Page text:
Comparing xUnit.net to other frameworks

Table of Contents

Attributes

NUnit 3.x MSTest 15.x xUnit.net 2.x Comments
[Test] [TestMethod] [Fact] Marks a test method.
[TestFixture] [TestClass] n/a xUnit.net does not require an attribute for a test class; it looks for all test methods in all public (exported) classes in the assembly.
Assert.That
Record.Exception
[ExpectedException] Assert.Throws
Record.Exception
xUnit.net has done away with the ExpectedException attribute in favor of Assert.Throws. See Note 1
[SetUp] [TestInitialize] Constructor We believe that use of [SetUp] is generally bad. However, you can implement a parameterless constructor as a direct replacement. See Note 2
[TearDown] [TestCleanup] IDisposable.Dispose We believe that use of [TearDown] is generally bad. However, you can implement IDisposable.Dispose as a direct replacement. See Note 2
[OneTimeSetUp] [ClassInitialize] IClassFixture<T> To get per-class fixture setup, implement IClassFixture<T> on your test class. See Note 3
[OneTimeTearDown] [ClassCleanup] IClassFixture<T> To get per-class fixture teardown, implement IClassFixture<T> on your test class. See Note 3
n/a n/a ICollectionFixture<T> To get per-collection fixture setup and teardown, implement ICollectionFixture<T> on your test collection. See Note 3
[Ignore("reason")] [Ignore] [Fact(Skip="reason")] Set the Skip parameter on the [Fact] attribute to temporarily skip a test.
[Property] [TestProperty] [Trait] Set arbitrary metadata on a test
[Theory] [DataSource] [Theory]
[XxxData]
Theory (data-driven test). See Note 4

Attribute Notes

Note 1: Long-term use of [ExpectedException] has uncovered various problems with it. First, it doesn’t specifically say which line of code should throw the exception, which allows subtle and difficult-to-track failures that show up as passing tests. Second, it doesn’t offer the opportunity to fully inspect details of the exception itself, since the handling is outside the normal code flow of the test. Assert.Throws allows you to test a specific set of code for throwing an exception, and returns the exception during success so you can write further asserts against the exception instance itself.

Note 2: The xUnit.net team feels that per-test setup and teardown creates difficult-to-follow and debug testing code, often causing unnecessary code to run before every single test is run. For more information, see http://jamesnewkirk.typepad.com/posts/2007/09/why-you-should-.html.

Note 3: xUnit.net provides a new way to think about per-fixture data with the use of the IClassFixture<T> and ICollectionFixture<T> interfaces. The runner will create a single instance of the fixture data and pass it through to your constructor before running each test. All the tests share the same instance of fixture data. After all the tests have run, the runner will dispose of the fixture data, if it implements IDisposable. For more information, see Shared Context.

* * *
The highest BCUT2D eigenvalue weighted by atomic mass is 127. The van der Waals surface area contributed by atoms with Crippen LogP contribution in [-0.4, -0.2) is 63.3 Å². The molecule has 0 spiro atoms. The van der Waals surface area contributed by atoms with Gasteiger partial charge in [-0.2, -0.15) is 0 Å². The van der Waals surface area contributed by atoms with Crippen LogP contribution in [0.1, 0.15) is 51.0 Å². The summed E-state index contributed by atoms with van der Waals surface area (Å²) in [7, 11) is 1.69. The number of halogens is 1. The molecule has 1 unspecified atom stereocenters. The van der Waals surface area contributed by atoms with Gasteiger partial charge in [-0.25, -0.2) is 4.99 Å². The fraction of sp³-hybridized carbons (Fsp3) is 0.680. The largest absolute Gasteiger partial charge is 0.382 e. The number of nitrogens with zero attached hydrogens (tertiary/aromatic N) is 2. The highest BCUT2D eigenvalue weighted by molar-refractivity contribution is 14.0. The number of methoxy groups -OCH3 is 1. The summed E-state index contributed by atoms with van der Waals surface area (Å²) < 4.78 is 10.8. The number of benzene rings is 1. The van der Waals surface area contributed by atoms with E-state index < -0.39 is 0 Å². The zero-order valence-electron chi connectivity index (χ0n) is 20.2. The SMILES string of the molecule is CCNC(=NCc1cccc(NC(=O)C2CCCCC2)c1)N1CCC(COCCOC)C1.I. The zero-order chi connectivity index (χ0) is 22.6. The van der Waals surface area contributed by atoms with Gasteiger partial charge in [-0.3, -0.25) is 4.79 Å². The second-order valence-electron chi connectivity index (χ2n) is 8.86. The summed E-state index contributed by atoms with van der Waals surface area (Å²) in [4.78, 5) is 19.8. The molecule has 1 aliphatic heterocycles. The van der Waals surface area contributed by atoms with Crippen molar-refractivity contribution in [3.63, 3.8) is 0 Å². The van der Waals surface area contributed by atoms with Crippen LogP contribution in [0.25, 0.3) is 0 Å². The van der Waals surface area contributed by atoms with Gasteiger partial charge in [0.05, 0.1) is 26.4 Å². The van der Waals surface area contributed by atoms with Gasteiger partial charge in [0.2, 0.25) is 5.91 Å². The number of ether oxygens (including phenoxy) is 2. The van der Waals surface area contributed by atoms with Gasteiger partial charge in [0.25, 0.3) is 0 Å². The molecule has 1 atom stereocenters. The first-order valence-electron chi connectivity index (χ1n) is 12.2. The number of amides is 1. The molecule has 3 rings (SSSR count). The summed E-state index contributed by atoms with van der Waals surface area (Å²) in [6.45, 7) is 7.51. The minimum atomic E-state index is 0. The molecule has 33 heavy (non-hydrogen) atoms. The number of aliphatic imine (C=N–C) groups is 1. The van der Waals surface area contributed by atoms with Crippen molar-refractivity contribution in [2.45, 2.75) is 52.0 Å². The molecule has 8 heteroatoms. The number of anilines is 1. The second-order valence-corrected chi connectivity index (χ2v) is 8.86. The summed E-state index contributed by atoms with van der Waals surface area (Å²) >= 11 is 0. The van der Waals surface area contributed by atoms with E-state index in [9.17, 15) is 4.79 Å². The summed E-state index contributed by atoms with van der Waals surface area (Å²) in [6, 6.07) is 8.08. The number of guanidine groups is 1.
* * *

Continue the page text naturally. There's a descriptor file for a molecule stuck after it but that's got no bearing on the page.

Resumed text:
Note 4: xUnit.net ships with support for data-driven tests call Theories. Mark your test with the [Theory] attribute (instead of [Fact]), then decorate it with one or more [XxxData] attributes, including [InlineData] and [MemberData]. For more information, see Getting Started.

Assertions

NUnit uses a Constraint Model. All the assertions start with Assert.That followed by a constraint. In the table below, we compare NUnit constraints, MSTest asserts, and xUnit asserts.

NUnit 3.x (Constraint) MSTest 15.x xUnit.net 2.x Comments
Is.EqualTo AreEqual Equal MSTest and xUnit.net support generic versions of this method
Is.Not.EqualTo AreNotEqual NotEqual MSTest and xUnit.net support generic versions of this method
Is.Not.SameAs AreNotSame NotSame  
Is.SameAs AreSame Same  
Does.Contain Contains Contains  
Does.Not.Contain DoesNotContain DoesNotContain  
Throws.Nothing n/a DoesNotThrow Ensures that the code does not throw any exceptions
n/a Fail n/a xUnit.net alternative: Assert.True(false, "message")
Is.GreaterThan n/a n/a xUnit.net alternative: Assert.True(x > y)
Is.InRange n/a InRange Ensures that a value is in a given inclusive range
Is.AssignableFrom n/a IsAssignableFrom  
Is.Empty n/a Empty  
Is.False IsFalse False  
Is.InstanceOf<T> IsInstanceOfType IsType<T>  
Is.NaN n/a n/a xUnit.net alternative: Assert.True(double.IsNaN(x))
Is.Not.AssignableFrom<T> n/a n/a xUnit.net alternative: Assert.False(obj is Type)
Is.Not.Empty n/a NotEmpty  
Is.Not.InstanceOf<T> IsNotInstanceOfType IsNotType<T>  
Is.Not.Null IsNotNull NotNull  
Is.Null IsNull Null  
Is.True IsTrue True  
Is.LessThan n/a n/a xUnit.net alternative: Assert.True(x < y)
Is.Not.InRange n/a NotInRange Ensures that a value is not in a given inclusive range
Throws.TypeOf<T> n/a Throws<T> Ensures that the code throws an exact exception

Sources

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